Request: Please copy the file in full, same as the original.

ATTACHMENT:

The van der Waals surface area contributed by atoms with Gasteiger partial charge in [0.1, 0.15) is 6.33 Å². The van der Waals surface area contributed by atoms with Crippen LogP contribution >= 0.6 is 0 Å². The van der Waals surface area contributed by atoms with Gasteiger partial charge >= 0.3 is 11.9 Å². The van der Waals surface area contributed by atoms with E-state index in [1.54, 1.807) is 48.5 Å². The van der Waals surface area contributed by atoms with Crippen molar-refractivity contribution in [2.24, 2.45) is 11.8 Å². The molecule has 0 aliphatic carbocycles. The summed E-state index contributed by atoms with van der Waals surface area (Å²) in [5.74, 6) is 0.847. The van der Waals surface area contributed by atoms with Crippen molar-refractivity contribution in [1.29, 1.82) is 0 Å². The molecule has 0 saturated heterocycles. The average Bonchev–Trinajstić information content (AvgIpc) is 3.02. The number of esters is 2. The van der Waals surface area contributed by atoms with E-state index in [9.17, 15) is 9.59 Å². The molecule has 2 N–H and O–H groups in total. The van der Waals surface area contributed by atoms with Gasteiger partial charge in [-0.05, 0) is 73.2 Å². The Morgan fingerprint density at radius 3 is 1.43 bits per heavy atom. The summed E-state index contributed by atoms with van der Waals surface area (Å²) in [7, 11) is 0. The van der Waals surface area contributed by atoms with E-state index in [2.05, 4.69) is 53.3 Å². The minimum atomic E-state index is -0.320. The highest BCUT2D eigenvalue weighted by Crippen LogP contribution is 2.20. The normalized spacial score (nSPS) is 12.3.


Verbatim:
The van der Waals surface area contributed by atoms with Gasteiger partial charge in [0.1, 0.15) is 6.33 Å². The van der Waals surface area contributed by atoms with Crippen LogP contribution >= 0.6 is 0 Å². The van der Waals surface area contributed by atoms with Gasteiger partial charge >= 0.3 is 11.9 Å². The van der Waals surface area contributed by atoms with E-state index in [1.54, 1.807) is 48.5 Å². The van der Waals surface area contributed by atoms with Crippen molar-refractivity contribution in [2.24, 2.45) is 11.8 Å². The molecule has 0 aliphatic carbocycles. The summed E-state index contributed by atoms with van der Waals surface area (Å²) in [5.74, 6) is 0.847. The van der Waals surface area contributed by atoms with Crippen molar-refractivity contribution in [1.29, 1.82) is 0 Å². The molecule has 0 saturated heterocycles. The average Bonchev–Trinajstić information content (AvgIpc) is 3.02. The number of esters is 2. The van der Waals surface area contributed by atoms with E-state index in [9.17, 15) is 9.59 Å². The molecule has 2 N–H and O–H groups in total. The van der Waals surface area contributed by atoms with Gasteiger partial charge in [-0.05, 0) is 73.2 Å². The Morgan fingerprint density at radius 3 is 1.43 bits per heavy atom. The summed E-state index contributed by atoms with van der Waals surface area (Å²) in [7, 11) is 0. The van der Waals surface area contributed by atoms with E-state index in [2.05, 4.69) is 53.3 Å². The minimum atomic E-state index is -0.320. The highest BCUT2D eigenvalue weighted by Crippen LogP contribution is 2.20. The normalized spacial score (nSPS) is 12.3.